There’s an Far Side cartoon from the 1980s which shows two parents looking hopefully at their video game-playing teenager. They fantasize about his future career as a professional gamer. The joke is, of course, that this is an absurd hope for their indolent son who is developing no practical skills.
Larson’s prediction was too pessimistic. There are now people who, for money, serve as bodyguards, tutors, guides, or just plain meatshields for other online gamers. Brian Crecente hired the services of one for half an hour at the price of £5:
“Essentially,” Smith tells me, “I become the client’s buddy in the game. I won’t go for kills of my own, only when necessary to stop the client’s ‘life’ being cut short.”
And Smith was good to his word. Earlier this month I hired the teen to escort me through 30 minutes of Battlefield 3 online matches on the Xbox 360. We met up online and appeared together on the battlefield.
Smith took plenty of bullets for me, becoming a sort of human shield during the many times I wasn’t observant enough to notice an enemy drawing a bead on me. He was even more useful as an in-game guide. He was a sort of Battlefield 3 golf pro, suggesting weapons, equipment and play styles to me over headphones as we played.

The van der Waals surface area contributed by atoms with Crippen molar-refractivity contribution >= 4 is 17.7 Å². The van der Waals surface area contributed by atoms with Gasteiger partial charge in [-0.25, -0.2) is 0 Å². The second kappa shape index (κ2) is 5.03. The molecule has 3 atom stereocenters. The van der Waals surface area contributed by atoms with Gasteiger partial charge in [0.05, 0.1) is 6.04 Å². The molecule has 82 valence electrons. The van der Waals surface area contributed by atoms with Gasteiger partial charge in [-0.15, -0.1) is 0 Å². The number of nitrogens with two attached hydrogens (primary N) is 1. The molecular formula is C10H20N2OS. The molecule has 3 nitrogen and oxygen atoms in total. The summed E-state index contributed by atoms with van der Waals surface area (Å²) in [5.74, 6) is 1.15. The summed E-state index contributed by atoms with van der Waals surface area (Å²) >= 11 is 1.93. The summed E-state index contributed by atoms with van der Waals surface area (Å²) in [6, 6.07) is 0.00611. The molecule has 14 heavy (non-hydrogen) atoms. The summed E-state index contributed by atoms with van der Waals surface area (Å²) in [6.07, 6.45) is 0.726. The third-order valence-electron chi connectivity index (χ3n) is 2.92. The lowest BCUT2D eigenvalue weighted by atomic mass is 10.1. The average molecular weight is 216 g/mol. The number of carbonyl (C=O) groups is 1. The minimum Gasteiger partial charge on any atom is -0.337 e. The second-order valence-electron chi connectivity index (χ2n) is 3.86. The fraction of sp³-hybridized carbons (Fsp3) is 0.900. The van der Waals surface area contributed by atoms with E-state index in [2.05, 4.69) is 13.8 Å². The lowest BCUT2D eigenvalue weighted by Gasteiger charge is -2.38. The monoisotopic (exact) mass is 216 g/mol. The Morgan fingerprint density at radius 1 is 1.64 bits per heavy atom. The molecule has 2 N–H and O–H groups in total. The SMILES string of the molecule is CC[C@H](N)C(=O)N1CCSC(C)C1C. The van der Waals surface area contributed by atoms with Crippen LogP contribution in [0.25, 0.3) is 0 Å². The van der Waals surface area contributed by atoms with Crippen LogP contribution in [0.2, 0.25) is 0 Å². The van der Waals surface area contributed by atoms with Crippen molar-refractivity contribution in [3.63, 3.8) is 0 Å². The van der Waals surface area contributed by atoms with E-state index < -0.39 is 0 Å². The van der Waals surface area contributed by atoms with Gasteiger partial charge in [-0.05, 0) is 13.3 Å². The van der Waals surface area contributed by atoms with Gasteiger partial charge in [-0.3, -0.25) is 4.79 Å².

One of the wonderful things about the World Wide Web is that it greatly reduces geographic barriers for building communities or businesses. If you have a specialized skill that doesn’t require physical interaction, you can stretch across the world and sell it. In fact, I’m doing that right now.
Link | Image: Electronic Arts
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New Profession: Online Bodyguard